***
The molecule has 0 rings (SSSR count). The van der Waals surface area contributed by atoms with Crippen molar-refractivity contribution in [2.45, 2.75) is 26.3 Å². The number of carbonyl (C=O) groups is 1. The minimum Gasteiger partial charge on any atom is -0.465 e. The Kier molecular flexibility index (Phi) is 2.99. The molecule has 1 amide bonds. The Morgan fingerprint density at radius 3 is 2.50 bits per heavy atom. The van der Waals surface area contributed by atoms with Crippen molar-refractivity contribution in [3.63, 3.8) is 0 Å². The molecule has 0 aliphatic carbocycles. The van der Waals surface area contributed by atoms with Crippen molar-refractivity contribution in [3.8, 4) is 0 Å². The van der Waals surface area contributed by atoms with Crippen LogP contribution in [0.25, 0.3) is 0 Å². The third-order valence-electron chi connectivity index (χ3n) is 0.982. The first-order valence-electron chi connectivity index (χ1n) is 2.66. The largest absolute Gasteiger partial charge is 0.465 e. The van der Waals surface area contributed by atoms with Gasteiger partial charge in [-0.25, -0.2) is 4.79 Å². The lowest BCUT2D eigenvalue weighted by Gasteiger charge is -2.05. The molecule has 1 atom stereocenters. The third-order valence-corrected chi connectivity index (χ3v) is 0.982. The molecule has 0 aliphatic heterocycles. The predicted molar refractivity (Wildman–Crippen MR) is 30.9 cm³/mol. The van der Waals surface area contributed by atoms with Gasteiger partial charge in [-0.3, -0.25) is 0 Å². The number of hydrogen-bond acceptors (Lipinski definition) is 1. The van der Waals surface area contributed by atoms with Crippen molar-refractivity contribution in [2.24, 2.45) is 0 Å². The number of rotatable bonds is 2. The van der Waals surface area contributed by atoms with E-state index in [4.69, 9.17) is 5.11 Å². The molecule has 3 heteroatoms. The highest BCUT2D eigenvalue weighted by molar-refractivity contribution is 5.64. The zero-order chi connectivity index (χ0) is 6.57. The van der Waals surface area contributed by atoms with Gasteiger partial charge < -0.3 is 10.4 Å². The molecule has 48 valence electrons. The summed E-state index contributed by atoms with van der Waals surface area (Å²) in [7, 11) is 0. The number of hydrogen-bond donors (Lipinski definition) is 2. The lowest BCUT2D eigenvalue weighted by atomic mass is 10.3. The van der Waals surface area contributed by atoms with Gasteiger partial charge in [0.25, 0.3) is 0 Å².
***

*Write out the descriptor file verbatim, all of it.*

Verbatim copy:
The molecule has 0 rings (SSSR count). The van der Waals surface area contributed by atoms with Crippen molar-refractivity contribution in [2.45, 2.75) is 26.3 Å². The number of carbonyl (C=O) groups is 1. The minimum Gasteiger partial charge on any atom is -0.465 e. The Kier molecular flexibility index (Phi) is 2.99. The molecule has 1 amide bonds. The Morgan fingerprint density at radius 3 is 2.50 bits per heavy atom. The van der Waals surface area contributed by atoms with Crippen molar-refractivity contribution in [3.63, 3.8) is 0 Å². The molecule has 0 aliphatic carbocycles. The van der Waals surface area contributed by atoms with Crippen molar-refractivity contribution in [3.8, 4) is 0 Å². The van der Waals surface area contributed by atoms with Crippen LogP contribution in [0.25, 0.3) is 0 Å². The third-order valence-electron chi connectivity index (χ3n) is 0.982. The first-order valence-electron chi connectivity index (χ1n) is 2.66. The largest absolute Gasteiger partial charge is 0.465 e. The van der Waals surface area contributed by atoms with Gasteiger partial charge in [-0.25, -0.2) is 4.79 Å². The lowest BCUT2D eigenvalue weighted by Gasteiger charge is -2.05. The molecule has 1 atom stereocenters. The third-order valence-corrected chi connectivity index (χ3v) is 0.982. The molecule has 0 aliphatic heterocycles. The predicted molar refractivity (Wildman–Crippen MR) is 30.9 cm³/mol. The van der Waals surface area contributed by atoms with Gasteiger partial charge in [-0.3, -0.25) is 0 Å². The number of hydrogen-bond acceptors (Lipinski definition) is 1. The van der Waals surface area contributed by atoms with Crippen molar-refractivity contribution in [2.24, 2.45) is 0 Å². The number of rotatable bonds is 2. The van der Waals surface area contributed by atoms with E-state index in [4.69, 9.17) is 5.11 Å². The molecule has 3 heteroatoms. The highest BCUT2D eigenvalue weighted by molar-refractivity contribution is 5.64. The zero-order chi connectivity index (χ0) is 6.57. The van der Waals surface area contributed by atoms with Gasteiger partial charge < -0.3 is 10.4 Å². The molecule has 48 valence electrons. The summed E-state index contributed by atoms with van der Waals surface area (Å²) in [7, 11) is 0. The number of hydrogen-bond donors (Lipinski definition) is 2. The lowest BCUT2D eigenvalue weighted by atomic mass is 10.3. The van der Waals surface area contributed by atoms with Gasteiger partial charge in [0.25, 0.3) is 0 Å².